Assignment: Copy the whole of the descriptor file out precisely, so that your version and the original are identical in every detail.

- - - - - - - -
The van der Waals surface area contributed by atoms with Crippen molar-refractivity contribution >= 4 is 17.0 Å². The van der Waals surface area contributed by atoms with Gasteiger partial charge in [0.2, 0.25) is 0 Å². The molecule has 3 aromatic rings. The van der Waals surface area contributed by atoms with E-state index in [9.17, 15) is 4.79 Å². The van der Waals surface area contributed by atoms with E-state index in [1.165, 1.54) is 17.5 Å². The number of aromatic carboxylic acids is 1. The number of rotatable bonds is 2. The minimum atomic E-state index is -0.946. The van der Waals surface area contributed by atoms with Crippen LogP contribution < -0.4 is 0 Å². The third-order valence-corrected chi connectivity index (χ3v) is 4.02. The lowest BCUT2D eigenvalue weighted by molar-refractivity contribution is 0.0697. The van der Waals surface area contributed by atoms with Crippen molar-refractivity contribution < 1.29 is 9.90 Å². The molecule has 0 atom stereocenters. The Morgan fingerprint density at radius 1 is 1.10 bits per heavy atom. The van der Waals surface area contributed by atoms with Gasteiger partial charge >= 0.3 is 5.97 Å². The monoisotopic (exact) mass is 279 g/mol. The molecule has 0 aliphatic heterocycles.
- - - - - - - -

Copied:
The van der Waals surface area contributed by atoms with Crippen molar-refractivity contribution >= 4 is 17.0 Å². The van der Waals surface area contributed by atoms with Gasteiger partial charge in [0.2, 0.25) is 0 Å². The molecule has 3 aromatic rings. The van der Waals surface area contributed by atoms with E-state index in [9.17, 15) is 4.79 Å². The van der Waals surface area contributed by atoms with E-state index in [1.165, 1.54) is 17.5 Å². The number of aromatic carboxylic acids is 1. The number of rotatable bonds is 2. The minimum atomic E-state index is -0.946. The van der Waals surface area contributed by atoms with Crippen LogP contribution < -0.4 is 0 Å². The third-order valence-corrected chi connectivity index (χ3v) is 4.02. The lowest BCUT2D eigenvalue weighted by molar-refractivity contribution is 0.0697. The van der Waals surface area contributed by atoms with Crippen molar-refractivity contribution < 1.29 is 9.90 Å². The molecule has 0 atom stereocenters. The Morgan fingerprint density at radius 1 is 1.10 bits per heavy atom. The van der Waals surface area contributed by atoms with Gasteiger partial charge >= 0.3 is 5.97 Å². The monoisotopic (exact) mass is 279 g/mol. The molecule has 0 aliphatic heterocycles.